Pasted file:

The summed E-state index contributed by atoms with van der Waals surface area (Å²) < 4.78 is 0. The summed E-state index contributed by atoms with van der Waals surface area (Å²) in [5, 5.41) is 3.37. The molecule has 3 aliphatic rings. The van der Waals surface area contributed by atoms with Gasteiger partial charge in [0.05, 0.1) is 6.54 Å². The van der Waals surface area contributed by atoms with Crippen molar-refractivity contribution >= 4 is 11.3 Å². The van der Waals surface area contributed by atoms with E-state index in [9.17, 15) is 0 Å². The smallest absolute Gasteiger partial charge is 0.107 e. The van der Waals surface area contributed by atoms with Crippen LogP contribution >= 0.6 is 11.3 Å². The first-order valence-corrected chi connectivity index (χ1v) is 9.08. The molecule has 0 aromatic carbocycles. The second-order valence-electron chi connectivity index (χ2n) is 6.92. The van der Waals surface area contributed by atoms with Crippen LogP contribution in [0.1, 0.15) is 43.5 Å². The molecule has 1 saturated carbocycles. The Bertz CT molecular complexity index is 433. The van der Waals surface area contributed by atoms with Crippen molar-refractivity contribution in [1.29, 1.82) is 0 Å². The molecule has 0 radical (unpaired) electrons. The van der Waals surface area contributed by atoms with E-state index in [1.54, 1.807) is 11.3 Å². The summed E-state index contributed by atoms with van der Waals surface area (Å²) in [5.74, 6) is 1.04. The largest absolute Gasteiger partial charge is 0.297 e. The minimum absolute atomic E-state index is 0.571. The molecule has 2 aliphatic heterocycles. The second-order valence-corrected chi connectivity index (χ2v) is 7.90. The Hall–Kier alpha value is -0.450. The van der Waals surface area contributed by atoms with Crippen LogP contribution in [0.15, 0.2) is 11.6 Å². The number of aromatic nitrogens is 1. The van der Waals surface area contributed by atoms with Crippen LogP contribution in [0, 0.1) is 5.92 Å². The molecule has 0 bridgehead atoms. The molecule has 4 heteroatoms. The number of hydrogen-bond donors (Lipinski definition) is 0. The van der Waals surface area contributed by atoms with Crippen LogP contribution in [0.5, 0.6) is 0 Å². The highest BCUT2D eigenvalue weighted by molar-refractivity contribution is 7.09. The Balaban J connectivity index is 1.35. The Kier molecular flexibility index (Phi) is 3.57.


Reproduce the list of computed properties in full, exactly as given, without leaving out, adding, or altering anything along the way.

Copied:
The summed E-state index contributed by atoms with van der Waals surface area (Å²) < 4.78 is 0. The summed E-state index contributed by atoms with van der Waals surface area (Å²) in [5, 5.41) is 3.37. The molecule has 3 aliphatic rings. The van der Waals surface area contributed by atoms with Gasteiger partial charge in [0.05, 0.1) is 6.54 Å². The van der Waals surface area contributed by atoms with Crippen molar-refractivity contribution >= 4 is 11.3 Å². The van der Waals surface area contributed by atoms with E-state index in [9.17, 15) is 0 Å². The smallest absolute Gasteiger partial charge is 0.107 e. The van der Waals surface area contributed by atoms with Crippen LogP contribution >= 0.6 is 11.3 Å². The first-order valence-corrected chi connectivity index (χ1v) is 9.08. The molecule has 0 aromatic carbocycles. The second-order valence-electron chi connectivity index (χ2n) is 6.92. The van der Waals surface area contributed by atoms with Crippen LogP contribution in [0.1, 0.15) is 43.5 Å². The molecule has 1 saturated carbocycles. The Bertz CT molecular complexity index is 433. The van der Waals surface area contributed by atoms with Crippen molar-refractivity contribution in [1.29, 1.82) is 0 Å². The molecule has 0 radical (unpaired) electrons. The van der Waals surface area contributed by atoms with E-state index in [1.54, 1.807) is 11.3 Å². The summed E-state index contributed by atoms with van der Waals surface area (Å²) in [5.74, 6) is 1.04. The largest absolute Gasteiger partial charge is 0.297 e. The minimum absolute atomic E-state index is 0.571. The molecule has 2 aliphatic heterocycles. The second-order valence-corrected chi connectivity index (χ2v) is 7.90. The Hall–Kier alpha value is -0.450. The van der Waals surface area contributed by atoms with Crippen LogP contribution in [0.15, 0.2) is 11.6 Å². The number of aromatic nitrogens is 1. The van der Waals surface area contributed by atoms with Crippen LogP contribution in [0, 0.1) is 5.92 Å². The molecule has 0 bridgehead atoms. The molecule has 4 heteroatoms. The number of hydrogen-bond donors (Lipinski definition) is 0. The van der Waals surface area contributed by atoms with Crippen LogP contribution in [0.5, 0.6) is 0 Å². The highest BCUT2D eigenvalue weighted by molar-refractivity contribution is 7.09. The Balaban J connectivity index is 1.35. The Kier molecular flexibility index (Phi) is 3.57.